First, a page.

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Protocol for a double blind, randomised placebo-controlled trial using ondansetron to reduce vomiting in children receiving intranasal fentanyl and inhaled nitrous oxide for procedural sedation in the emergency department (the FON trial)
  1. Emmanuelle Fauteux-Lamarre1,2,
  2. Franz E Babl1,2,3,
  3. Andrew J Davidson3,4,5,
  4. Donna Legge6,
  5. Katherine J Lee2,3,5,
  6. Greta M Palmer2,3,4,
  7. Sandy M Hopper1,2,3
  1. 1 Emergency Department, The Royal Children’s Hospital, Melbourne, Australia
  2. 2 Murdoch Children’s Research Institute, Melbourne, Australia
  3. 3 Department of Paediatrics, Faculty of Medicine, Dentistry and Health Sciences, University of Melbourne, Melbourne, Australia
  4. 4 Department of Anaesthesia and Pain Management, The Royal Children’s Hospital, Melbourne, Australia
  5. 5 Melbourne Children’s Trials Centre, Melbourne, Australia
  6. 6 Department of Pharmacy, The Royal Children’s Hospital, Melbourne, Australia
  1. Correspondence to Dr Franz E Babl; franz.babl{at}


Introduction Intranasal fentanyl and nitrous oxide (N2O) can be combined to create a non-parenteral procedural sedation regimen for children in the paediatric emergency department. This combination of intranasal fentanyl and N2O provides effective pain relief for more painful procedures, but is associated with a higher incidence of vomiting than N2O alone. Our aim is to assess whether ondansetron used preventatively reduces the incidence of vomiting associated with intranasal fentanyl and N2O for procedural sedation compared with placebo.

Methods and analysis This study is a double blind, randomised placebo-controlled superiority trial. This is a single-centre trial of 442 children aged 3–18 years presenting to a tertiary care Paediatric Emergency Department at the Royal Children’s Hospital (RCH), Melbourne, Australia, requiring procedural sedation with intranasal fentanyl and N2O. After written consent, eligible participants are randomised to receive ondansetron or placebo along with intranasal fentanyl, 30–60 min prior to N2O administration. The primary outcome is vomiting during or up to 1 hour after procedural sedation. Secondary outcomes include: number of vomits and retching during procedural sedation, vomiting 1–24 hours after procedural sedation, procedural sedation duration and associated adverse events, procedure abandonment, parental satisfaction and the value parents place on the prevention of vomiting. This trial will allow refinement of a non-parenteral sedation regimen for children requiring painful procedures.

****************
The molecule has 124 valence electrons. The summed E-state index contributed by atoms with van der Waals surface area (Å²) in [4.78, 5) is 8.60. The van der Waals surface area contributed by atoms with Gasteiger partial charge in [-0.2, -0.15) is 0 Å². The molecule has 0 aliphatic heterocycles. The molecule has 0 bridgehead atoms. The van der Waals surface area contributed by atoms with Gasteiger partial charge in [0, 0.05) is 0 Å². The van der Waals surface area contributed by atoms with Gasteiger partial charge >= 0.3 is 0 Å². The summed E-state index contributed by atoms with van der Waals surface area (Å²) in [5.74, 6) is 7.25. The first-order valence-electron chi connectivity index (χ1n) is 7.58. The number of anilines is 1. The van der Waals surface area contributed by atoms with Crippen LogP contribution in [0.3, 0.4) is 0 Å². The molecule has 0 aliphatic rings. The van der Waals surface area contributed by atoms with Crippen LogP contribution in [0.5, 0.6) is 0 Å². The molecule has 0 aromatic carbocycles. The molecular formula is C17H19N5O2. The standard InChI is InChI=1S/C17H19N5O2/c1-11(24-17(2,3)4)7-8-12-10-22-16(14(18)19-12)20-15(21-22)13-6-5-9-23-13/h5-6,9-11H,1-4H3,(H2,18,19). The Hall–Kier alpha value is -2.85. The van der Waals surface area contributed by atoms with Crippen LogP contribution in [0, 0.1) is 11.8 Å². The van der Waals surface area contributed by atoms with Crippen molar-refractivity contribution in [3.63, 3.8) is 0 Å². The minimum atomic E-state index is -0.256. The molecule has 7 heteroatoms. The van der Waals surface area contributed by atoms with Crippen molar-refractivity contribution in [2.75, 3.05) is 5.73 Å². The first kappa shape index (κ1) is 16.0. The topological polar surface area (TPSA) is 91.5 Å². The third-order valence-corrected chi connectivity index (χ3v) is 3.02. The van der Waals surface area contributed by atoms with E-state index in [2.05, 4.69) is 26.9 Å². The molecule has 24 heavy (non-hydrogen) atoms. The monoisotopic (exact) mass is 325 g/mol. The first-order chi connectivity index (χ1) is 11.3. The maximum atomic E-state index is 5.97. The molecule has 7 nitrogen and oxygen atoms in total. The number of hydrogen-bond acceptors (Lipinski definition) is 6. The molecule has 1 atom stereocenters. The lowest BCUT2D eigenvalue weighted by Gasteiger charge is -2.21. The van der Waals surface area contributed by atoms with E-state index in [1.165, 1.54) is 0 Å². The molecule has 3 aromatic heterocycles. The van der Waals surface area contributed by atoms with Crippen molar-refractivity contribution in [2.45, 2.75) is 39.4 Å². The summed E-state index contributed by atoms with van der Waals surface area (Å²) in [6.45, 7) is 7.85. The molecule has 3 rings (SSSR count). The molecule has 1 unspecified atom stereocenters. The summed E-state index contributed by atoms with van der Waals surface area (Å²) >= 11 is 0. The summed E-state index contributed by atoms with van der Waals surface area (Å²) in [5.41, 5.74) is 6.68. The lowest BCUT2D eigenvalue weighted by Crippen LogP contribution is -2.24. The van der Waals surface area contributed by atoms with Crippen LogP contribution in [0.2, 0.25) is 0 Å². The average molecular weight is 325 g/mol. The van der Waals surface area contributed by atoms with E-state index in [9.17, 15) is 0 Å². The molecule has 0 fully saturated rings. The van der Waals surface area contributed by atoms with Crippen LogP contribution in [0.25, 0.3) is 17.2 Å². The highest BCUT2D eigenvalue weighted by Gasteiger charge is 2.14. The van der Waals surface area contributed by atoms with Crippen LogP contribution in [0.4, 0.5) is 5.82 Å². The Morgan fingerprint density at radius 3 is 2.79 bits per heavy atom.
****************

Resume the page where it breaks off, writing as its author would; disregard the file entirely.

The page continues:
Ethics and dissemination This study has ethics approval at the RCH, Melbourne, protocol number 36174. The results from this trial will be submitted to conferences and published in a peer-reviewed journal.

Trial registration number Australian New Zealand Clinical Trials Registry (ACTRN12616001213437).

  • analgesia
  • fentanyl
  • ondansetron
  • nitrous oxide
  • vomiting
  • emergency
  • paediatric
  • procedural sedation

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  • Contributors SMH, FEB and EF-L were responsible for identifying the research question. EF-L was responsible for writing the study protocol. All authors contributed to the study design and development of the protocol. EF-L was responsible for drafting this paper and finalising the manuscript. All authors provided comments on the drafts and have read and approved the final version of the manuscript.

  • Funding This study is funded by a grant from Murdoch Children’s Research Institute. The provider of the grant has had no influence on design of the study protocol or the conduct of the study. The Murdoch Children’s Research Institute and the Melbourne Children’s Trial Centre will provide assistance with study design, data management and analysis.

  • Competing interests None declared.

  • Ethics approval Human Research Ethics Committee, The Royal Children’s Hospital, Melbourne.

  • Provenance and peer review Not commissioned; externally peer reviewed.

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